[tz] [PATCH] Revert recent pre-1970 changes.

Stephen Colebourne scolebourne at joda.org
Tue Sep 3 09:46:08 UTC 2013

On 3 September 2013 08:01, Paul Eggert <eggert at cs.ucla.edu> wrote:
> Stephen Colebourne wrote:
>> Currently, the zone.tab file has entries for places like Europe/Zagreb
>> that point to the backward file. That is something I object to
> Well, as I said, I view that as purely an internal
> maintenance issue, but I can see your point of view as well.
> Since there are evidently real concerns about this, and
> since it doesn't matter that much from my point of view,
> I'll propose moving those Link directives back to
> 'northamerica' and 'southamerica'.  This should be the next
> proposed-patch email coming from me.

Just to note that Norbert's recent email re ECMAscript locates this
proposed standard:
The section explicitly uses the "backward" file to canonicalize the zone ID.

>> Refactoring isn't helpful for stability and causes
>> unecessary debates like this.
> But this is more than refactoring: it's simplification.  It
> lessens the number of TZ settings that users need to worry
> about, which is a Good Thing.  It lessens our exposure to
> future political hassles, also a Good Thing.  And it shrinks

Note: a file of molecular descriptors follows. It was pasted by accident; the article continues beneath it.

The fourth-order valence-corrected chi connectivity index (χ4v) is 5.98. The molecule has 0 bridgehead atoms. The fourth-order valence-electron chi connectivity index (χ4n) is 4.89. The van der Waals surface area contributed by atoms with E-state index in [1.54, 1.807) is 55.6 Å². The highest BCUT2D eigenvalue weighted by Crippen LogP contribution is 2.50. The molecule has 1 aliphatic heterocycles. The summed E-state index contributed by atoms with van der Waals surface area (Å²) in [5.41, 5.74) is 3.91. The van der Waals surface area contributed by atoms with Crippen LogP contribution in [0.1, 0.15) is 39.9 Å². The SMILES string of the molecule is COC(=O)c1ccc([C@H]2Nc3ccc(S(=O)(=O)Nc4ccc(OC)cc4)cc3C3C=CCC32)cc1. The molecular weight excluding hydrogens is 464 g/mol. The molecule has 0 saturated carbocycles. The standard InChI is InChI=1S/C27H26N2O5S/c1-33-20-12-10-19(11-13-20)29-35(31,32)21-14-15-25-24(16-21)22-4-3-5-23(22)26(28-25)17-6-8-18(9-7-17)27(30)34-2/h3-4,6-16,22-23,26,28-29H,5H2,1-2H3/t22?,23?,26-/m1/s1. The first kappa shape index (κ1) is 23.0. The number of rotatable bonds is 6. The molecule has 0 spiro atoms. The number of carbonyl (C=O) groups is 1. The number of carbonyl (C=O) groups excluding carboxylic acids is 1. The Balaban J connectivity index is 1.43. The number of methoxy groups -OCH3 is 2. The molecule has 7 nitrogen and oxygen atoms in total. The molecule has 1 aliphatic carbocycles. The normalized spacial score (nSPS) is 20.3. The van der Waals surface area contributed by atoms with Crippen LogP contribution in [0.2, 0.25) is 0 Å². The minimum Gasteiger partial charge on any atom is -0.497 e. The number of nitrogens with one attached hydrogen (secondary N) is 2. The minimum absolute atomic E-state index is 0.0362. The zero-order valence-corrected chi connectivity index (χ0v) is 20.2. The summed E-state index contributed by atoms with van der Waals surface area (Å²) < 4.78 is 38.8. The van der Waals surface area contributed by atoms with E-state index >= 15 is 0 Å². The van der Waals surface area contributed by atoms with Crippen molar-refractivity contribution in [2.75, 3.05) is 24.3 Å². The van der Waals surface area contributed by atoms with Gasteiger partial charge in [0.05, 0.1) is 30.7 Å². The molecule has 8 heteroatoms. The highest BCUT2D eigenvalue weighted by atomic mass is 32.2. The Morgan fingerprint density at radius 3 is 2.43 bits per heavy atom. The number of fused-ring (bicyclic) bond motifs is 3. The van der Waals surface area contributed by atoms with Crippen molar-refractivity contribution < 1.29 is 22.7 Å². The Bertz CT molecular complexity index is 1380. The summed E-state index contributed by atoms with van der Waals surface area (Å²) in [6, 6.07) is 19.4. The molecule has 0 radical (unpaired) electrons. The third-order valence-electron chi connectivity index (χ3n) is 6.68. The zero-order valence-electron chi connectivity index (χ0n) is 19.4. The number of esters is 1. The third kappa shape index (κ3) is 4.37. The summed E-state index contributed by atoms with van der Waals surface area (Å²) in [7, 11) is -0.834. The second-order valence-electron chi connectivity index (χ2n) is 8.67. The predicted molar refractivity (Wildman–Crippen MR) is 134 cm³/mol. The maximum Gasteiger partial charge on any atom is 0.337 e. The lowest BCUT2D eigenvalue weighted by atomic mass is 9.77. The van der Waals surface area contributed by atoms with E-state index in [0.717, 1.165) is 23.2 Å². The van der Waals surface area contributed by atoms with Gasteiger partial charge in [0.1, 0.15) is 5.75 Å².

> the size of the binary tz data a bit, which is another
> win.

Personally I have no problem with changes in zic that shrink the
output binary file. (In JSR-310 I have the entire tzdb in a binary
form of less than 40Kb). Its the source data I'm seeking to look
after. I'm being careful not to say no refactoing at all, but I'm
advising that it seems that change is more of a driver of hassles than

>> ISO-3166 ... is as much a part of the data here as the time-zone data.
> Maybe a bit of history here would be helpful.  By design,
> the time-zone data are primary, and the ISO 3166 data is
> secondary.  Arthur David Olson designed the time-zone data
> format originally.  I designed the zone.tab and iso3166.tab
> formats as add-ons later, purely to help users choose TZ
> values; those tables were deliberately designed to be
> separable from the primary data, and the primary data can
> easily be (and often are) used without them.

Agreed that the ISO-3166 data is additional, although the Theroy rule
was not. However, once something exists for so long (17 years) it
becomes a core item.


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